A member of the Salmonidae family, the coho salmon is an extremely adaptable ﬁsh that occurs in nearly all of the same waters as does the larger chinook salmon, but it is a more spectacular fighter and the most acrobatic of the Paciﬁc salmon. It is one of North America’s most important sport- and commercial ﬁsh, especially to the Paciﬁc coast of North America.
IdentificationThe body of the coho salmon is elongate and somewhat compressed, and the head is conical. For most of its life (in saltwater or lake, as well as newly arrived in a spawning river), this species is a dark metallic blue or blue-green above, becoming silvery on the sides and the belly. There are small black spots on the back and on the upper lobe of the caudal ﬁn.
It can be distinguished from the chinook salmon by its lack of black spots on the lower lobe of the tail and the white or gray gums at the base of the teeth; the chinook has small black spots on both caudal lobes of the tail, and it has black gums.
Spawning adults of both sexes have dark backs and heads and maroon to reddish sides. The males turn dusky green above and on their heads, bright red on their sides, and blackish below. The females turn a pinkish red on their sides. The male develops a prominent double-hooked snout, called a kype, with large teeth, which makes closing the mouth impossible.
SizeCoho do not attain the size of their larger chinook brethren and in most places are caught around the 4- to 8-pound mark. The all-tackle world record is a 33-pound, 4-ounce specimen from the Great Lakes. Fish to 31 pounds have been caught in Alaska, where the average catch is 8 to 12 pounds and 24 to 30 inches long.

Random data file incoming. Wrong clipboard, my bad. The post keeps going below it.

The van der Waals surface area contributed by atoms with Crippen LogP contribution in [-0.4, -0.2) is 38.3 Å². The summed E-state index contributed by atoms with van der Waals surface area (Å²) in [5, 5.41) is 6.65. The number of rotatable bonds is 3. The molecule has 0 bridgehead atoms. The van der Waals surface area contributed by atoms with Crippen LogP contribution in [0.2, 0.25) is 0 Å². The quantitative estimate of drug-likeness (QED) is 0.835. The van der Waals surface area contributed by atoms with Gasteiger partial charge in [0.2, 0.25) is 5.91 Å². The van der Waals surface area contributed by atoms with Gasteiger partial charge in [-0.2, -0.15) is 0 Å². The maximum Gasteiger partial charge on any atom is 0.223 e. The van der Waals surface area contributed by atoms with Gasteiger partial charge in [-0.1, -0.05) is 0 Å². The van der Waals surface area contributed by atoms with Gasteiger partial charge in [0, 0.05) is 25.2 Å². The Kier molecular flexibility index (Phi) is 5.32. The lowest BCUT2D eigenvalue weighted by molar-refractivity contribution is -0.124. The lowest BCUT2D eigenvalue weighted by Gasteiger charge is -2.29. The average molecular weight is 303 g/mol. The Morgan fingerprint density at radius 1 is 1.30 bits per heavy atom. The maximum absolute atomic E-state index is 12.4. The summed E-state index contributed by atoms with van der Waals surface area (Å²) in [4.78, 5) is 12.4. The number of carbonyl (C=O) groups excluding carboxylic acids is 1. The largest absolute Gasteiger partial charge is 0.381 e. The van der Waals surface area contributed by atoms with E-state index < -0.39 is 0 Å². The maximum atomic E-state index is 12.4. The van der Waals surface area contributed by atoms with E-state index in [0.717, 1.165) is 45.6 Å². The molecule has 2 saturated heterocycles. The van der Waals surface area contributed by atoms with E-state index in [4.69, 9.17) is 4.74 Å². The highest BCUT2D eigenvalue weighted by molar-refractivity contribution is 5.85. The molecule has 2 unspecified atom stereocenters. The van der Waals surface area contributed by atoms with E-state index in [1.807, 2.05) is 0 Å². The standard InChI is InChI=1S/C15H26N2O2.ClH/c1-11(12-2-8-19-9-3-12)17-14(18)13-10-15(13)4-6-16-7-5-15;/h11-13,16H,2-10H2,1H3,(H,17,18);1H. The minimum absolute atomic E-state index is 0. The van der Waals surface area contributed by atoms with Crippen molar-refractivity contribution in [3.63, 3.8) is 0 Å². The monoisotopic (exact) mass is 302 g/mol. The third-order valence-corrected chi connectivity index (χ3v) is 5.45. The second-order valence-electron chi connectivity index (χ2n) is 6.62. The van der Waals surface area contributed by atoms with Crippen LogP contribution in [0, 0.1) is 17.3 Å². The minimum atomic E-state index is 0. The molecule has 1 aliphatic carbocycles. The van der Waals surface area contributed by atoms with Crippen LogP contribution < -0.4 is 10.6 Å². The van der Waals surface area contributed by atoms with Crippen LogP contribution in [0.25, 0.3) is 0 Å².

Life history/BehaviorLike all species of Paciﬁc salmon, coho are anadromous. They hatch in freshwater rivers, spend part of their lives in the ocean, and then spawn in freshwater.
Adult male sea-run coho salmon generally enter streams when they are either 2 or 3 years old, but adult females do not return to spawn until age 3. All coho salmon, whether male or female, spend their ﬁrst year in the stream or river in which they hatch.
The timing of runs into tributaries varies as well. Coho salmon in Alaska, for example, enter spawning streams from July through November, usually during periods of high runoff. In California, the runs occur from September through March, and the bulk of spawning occurs from November through January.
Run timing has evolved to reﬂect the requirements of speciﬁc stocks. In some streams with barrier falls, adults arrive in July when the water is low and the falls are passable. In large rivers, adults must arrive early, as they need several weeks or months to reach headwater spawning grounds.
Run timing is also regulated by the water temperature at spawning grounds: Where temperatures are low and eggs develop slowly, spawners have evolved early run timing to compensate; conversely, where temperatures are warm, adults are late spawners.
Little is known of the ocean migrations of coho salmon. Evidently, there are more coho salmon in the eastern Paciﬁc and along the coast of North America than in the western Paciﬁc. High-seas tagging shows that maturing southeast Alaska coho move northward throughout the spring and appear to concentrate in the central Gulf of Alaska in June.
They later disperse toward shore and migrate along the shoreline until they reach their stream of origin. Although most coho do not seem to migrate extensively, tagged individuals have been recovered up to 1,200 miles from the tagging site.